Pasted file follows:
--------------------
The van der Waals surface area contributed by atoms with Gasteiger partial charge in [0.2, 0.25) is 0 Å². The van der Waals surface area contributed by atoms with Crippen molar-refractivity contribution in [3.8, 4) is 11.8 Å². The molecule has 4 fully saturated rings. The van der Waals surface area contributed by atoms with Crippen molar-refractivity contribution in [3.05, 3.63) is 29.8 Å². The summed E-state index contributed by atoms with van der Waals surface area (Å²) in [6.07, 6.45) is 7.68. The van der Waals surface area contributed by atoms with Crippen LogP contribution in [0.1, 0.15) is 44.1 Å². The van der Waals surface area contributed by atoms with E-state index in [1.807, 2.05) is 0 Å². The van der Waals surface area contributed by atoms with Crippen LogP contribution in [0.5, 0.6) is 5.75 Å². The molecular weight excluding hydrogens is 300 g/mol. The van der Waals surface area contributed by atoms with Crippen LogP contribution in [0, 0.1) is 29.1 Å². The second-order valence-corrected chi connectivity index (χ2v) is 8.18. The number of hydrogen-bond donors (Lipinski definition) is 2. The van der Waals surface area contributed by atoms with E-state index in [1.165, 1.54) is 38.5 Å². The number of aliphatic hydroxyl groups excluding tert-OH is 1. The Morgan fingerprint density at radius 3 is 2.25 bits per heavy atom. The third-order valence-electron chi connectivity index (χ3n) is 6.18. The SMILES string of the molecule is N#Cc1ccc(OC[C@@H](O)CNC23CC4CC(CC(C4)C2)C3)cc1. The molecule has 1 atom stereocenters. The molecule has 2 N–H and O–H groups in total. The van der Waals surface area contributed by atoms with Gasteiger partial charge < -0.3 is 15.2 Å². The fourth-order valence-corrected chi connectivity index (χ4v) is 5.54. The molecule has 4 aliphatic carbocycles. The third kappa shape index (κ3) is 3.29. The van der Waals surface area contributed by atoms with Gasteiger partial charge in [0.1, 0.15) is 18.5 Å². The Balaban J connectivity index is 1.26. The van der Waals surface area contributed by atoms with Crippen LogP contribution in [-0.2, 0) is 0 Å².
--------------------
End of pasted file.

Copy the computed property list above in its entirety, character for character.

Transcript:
The van der Waals surface area contributed by atoms with Gasteiger partial charge in [0.2, 0.25) is 0 Å². The van der Waals surface area contributed by atoms with Crippen molar-refractivity contribution in [3.8, 4) is 11.8 Å². The molecule has 4 fully saturated rings. The van der Waals surface area contributed by atoms with Crippen molar-refractivity contribution in [3.05, 3.63) is 29.8 Å². The summed E-state index contributed by atoms with van der Waals surface area (Å²) in [6.07, 6.45) is 7.68. The van der Waals surface area contributed by atoms with Crippen LogP contribution in [0.1, 0.15) is 44.1 Å². The van der Waals surface area contributed by atoms with E-state index in [1.807, 2.05) is 0 Å². The van der Waals surface area contributed by atoms with Crippen LogP contribution in [0.5, 0.6) is 5.75 Å². The molecular weight excluding hydrogens is 300 g/mol. The van der Waals surface area contributed by atoms with Crippen LogP contribution in [0, 0.1) is 29.1 Å². The second-order valence-corrected chi connectivity index (χ2v) is 8.18. The number of hydrogen-bond donors (Lipinski definition) is 2. The van der Waals surface area contributed by atoms with E-state index in [1.165, 1.54) is 38.5 Å². The number of aliphatic hydroxyl groups excluding tert-OH is 1. The Morgan fingerprint density at radius 3 is 2.25 bits per heavy atom. The third-order valence-electron chi connectivity index (χ3n) is 6.18. The SMILES string of the molecule is N#Cc1ccc(OC[C@@H](O)CNC23CC4CC(CC(C4)C2)C3)cc1. The molecule has 1 atom stereocenters. The molecule has 2 N–H and O–H groups in total. The van der Waals surface area contributed by atoms with Gasteiger partial charge < -0.3 is 15.2 Å². The fourth-order valence-corrected chi connectivity index (χ4v) is 5.54. The molecule has 4 aliphatic carbocycles. The third kappa shape index (κ3) is 3.29. The van der Waals surface area contributed by atoms with Gasteiger partial charge in [0.1, 0.15) is 18.5 Å². The Balaban J connectivity index is 1.26. The van der Waals surface area contributed by atoms with Crippen LogP contribution in [-0.2, 0) is 0 Å².